Being a boy growing up on a small island, I had my fair chances of seeing the sea. My bedroom in Hong Kong faced the sea and I regularly took the boat to the Jumbo floating restaurant to enjoy a dim sum breakfast with my parents. My favorite past time as a toddler and young boy was to hang out at the beach with my uncle, my father’s younger brother. My parents used to purchase fresh catch directly off the fisherman’s hands on a daily basis, may it be in the evening or right before sunrise. My life could not be separated from the ocean.
One of my classmate at St Louis High School, Patrick, thought I lived on a boat as I had very dark skin as result of regular swimming. Oh well, I almost swam like a fish. At a rather young age, I could manage to swim under water for over 50m by holding one breath. It was practically impossible for me to imagine life without the sea. However, I was out of that privilege in my subsequent life in North America but I had no complains. Life is about winning some while losing some. I did not give up too much while I gained a lot.
In that 1989 August holiday in Kuantan, Malaysia, we paid extra money to sit in front of the beach one evening to quietly wait for sea turtles swim to the shore and lay eggs. Countless mosquito bites and many hours later, there was no turtle in sight. We left the next morning for a conference in Kuala Lumpur.
We met an older Aussie backpacker and he shared with us his experience of turtle watching. Firstly, it does not happen often – There is no convenient phone number to book a turtle to arrive on the night we are there. Nature has its own way of randomly calling some of the turtles from the endless sea. Based on probability, one turtle may happen to land on the beach where we are, but seldom more than one.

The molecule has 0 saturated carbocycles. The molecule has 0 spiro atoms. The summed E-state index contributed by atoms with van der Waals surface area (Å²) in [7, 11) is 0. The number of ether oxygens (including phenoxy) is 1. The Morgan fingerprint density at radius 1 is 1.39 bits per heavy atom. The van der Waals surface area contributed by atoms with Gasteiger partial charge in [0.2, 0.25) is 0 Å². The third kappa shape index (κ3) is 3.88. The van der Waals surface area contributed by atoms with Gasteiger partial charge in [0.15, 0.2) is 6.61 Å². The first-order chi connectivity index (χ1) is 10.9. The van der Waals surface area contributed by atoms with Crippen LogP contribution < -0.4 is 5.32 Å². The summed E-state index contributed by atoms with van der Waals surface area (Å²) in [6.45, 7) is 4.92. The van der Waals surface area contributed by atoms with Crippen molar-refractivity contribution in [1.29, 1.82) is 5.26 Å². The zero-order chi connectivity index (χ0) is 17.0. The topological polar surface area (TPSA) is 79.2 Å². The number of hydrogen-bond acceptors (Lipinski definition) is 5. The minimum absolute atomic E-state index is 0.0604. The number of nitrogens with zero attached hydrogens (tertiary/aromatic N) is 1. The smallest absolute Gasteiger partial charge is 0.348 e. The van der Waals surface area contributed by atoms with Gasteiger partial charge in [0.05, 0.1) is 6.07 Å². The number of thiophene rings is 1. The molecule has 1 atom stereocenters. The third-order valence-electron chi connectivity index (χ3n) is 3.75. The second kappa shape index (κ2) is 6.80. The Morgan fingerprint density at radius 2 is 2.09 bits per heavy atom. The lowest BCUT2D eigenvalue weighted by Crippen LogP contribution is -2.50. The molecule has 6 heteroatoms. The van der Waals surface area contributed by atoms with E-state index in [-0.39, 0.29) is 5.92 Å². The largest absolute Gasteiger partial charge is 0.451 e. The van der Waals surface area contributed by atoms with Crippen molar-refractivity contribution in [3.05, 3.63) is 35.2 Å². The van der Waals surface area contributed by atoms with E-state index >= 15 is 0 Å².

This Aussie gentleman said that after a few night at the beach, he saw one turtle swim ashore. It took the giant animal a few hours to crawl up the beach to where it wanted to lay its eggs. Then it was another few hours to dig her nest (hole) in the sand, followed by another long time to drop her eggs. By now you have guessed it – it was another long time for her to cover the eggs in sand and then after another few hours for her to slowly move back to the sea. Mind you, this was the time before we had cable TV and National Geographic shows… After we heard that process, we realized that we were just not being unlucky not to see the turtles but rather our luck was on par with everyone on an everyday basis. It was not meant to be.
One of the latest research studies shows that turtle swim back to the beach where they were born through the recognition of magnetic fields. In other words, the turtles were born with a rather sophisticated navigation system.
Fast forward two decades later, the truth is revealed that out of the numerous little islands around Hong Kong, some turtles were born and some do choose to go back to their birthplace to lay eggs on a semi-regular basis!! One of the beaches was only about 3km from my bedroom window over the other side of Lamma island off Aberdeen, at the south side of Hong Kong island. All it takes would be a rather economical 30 minute boat ride from a little pier 4 minutes from the front door of my Hong Kong home (my bedroom actually overlooks the pier!!) followed by another 40 minutes hike on Lamma Island.
I could have watched numerous turtles (with or without laying eggs) when I was growing up!
Don’t forget to smell the roses…